“We have noticed a dramatic decrease in false alarms with companies that are installing CP-01 compliant panels,” he says. “As for ECV, I believe this is the most effective way to decrease false dispatches. One municipality we deal with went to ECV two years ago. Since then, it has reported a decrease in false dispatches of almost 75 percent.”

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Article Topics
Fire/Life Safety · Fire/Life Safety 2 · Atronic Alarms · Central Stations · Features · Industry Awards · PDQ Award · Reducing False Alarms · All Topics

About the Author
Scott Goldfine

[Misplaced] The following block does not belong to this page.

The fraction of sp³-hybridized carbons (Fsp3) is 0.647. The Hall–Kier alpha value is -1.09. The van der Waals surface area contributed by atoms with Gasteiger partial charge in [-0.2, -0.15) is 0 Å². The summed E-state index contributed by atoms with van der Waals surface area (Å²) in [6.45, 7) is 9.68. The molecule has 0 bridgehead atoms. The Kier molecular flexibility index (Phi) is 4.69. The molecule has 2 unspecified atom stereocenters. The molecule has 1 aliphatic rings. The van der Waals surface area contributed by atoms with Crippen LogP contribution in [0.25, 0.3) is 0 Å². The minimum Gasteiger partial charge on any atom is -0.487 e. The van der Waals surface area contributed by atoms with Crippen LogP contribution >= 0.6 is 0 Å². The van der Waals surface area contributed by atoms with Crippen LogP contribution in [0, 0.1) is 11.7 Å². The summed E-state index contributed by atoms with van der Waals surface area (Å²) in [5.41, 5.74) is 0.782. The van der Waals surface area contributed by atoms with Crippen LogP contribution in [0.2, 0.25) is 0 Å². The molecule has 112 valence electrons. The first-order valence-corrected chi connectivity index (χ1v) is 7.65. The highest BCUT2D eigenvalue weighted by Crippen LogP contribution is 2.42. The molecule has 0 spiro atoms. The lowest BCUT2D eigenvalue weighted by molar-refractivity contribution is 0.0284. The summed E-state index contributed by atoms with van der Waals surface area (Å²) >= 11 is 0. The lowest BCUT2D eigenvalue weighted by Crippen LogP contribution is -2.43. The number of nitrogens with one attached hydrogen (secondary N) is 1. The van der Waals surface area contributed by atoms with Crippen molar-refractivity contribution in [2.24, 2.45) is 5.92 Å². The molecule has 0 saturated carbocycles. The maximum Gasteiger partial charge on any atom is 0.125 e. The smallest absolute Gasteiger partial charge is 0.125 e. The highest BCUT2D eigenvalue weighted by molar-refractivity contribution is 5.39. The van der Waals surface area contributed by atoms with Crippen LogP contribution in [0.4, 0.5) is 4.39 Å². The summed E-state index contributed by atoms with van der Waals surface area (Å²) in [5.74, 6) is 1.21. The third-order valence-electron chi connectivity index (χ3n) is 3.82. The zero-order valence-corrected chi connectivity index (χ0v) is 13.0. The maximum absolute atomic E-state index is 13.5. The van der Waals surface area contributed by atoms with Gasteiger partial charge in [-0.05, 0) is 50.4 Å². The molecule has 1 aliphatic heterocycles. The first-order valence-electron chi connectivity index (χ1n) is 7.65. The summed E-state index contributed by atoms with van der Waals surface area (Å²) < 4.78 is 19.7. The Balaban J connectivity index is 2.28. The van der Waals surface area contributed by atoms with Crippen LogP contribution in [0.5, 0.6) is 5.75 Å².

Scott joined SECURITY SALES & INTEGRATION in October 1998 and has distinguished himself by producing award-winning, exemplary work. His editorial achievements have included blockbuster articles featuring major industry executives, such as Tyco Electronic Products Group Managing Director Gerry Head; Protection One President/CEO Richard Ginsburg; former Brink’s Home Security President/CEO Peter Michel; GE Interlogix President/CEO Ken Boyda; Bosch Security Systems President/CEO Peter Ribinski; and former SecurityLink President/CEO Jim Covert. Scott, who is an NTS Certified alarm technician, has become a respected and in-demand speaker at security industry events, including presentations at the Central Station Alarm Association (CSAA) Annual Meeting; California Alarm Association (CAA) Summer and Winter Conferences; PSA Security Network Conference; International Security Conference and Exhibition (ISC); and Security Industry Association (SIA) Forum. Scott often acts as an ambassador to mainstream media and is a participant in several industry associations. His previous experience as a cable-TV technician/installer and running his own audio company -- along with a lifelong fascination with electronics and computers -- prepared Scott well for his current position. Since graduating in 1986 with honors from California State University, Northridge with a degree in Radio-Television- Film, his professional endeavors have encompassed magazines, radio, TV, film, records, teletext, books, the Internet and more. In 2005, Scott captured the prestigious Western Publisher Maggie Award for Best Interview/Profile Trade for "9/11 Hero Tells Tale of Loses, Lessons," his October 2004 interview with former FDNY Commander Richard Picciotto, the last man to escape the Ground Zero destruction alive.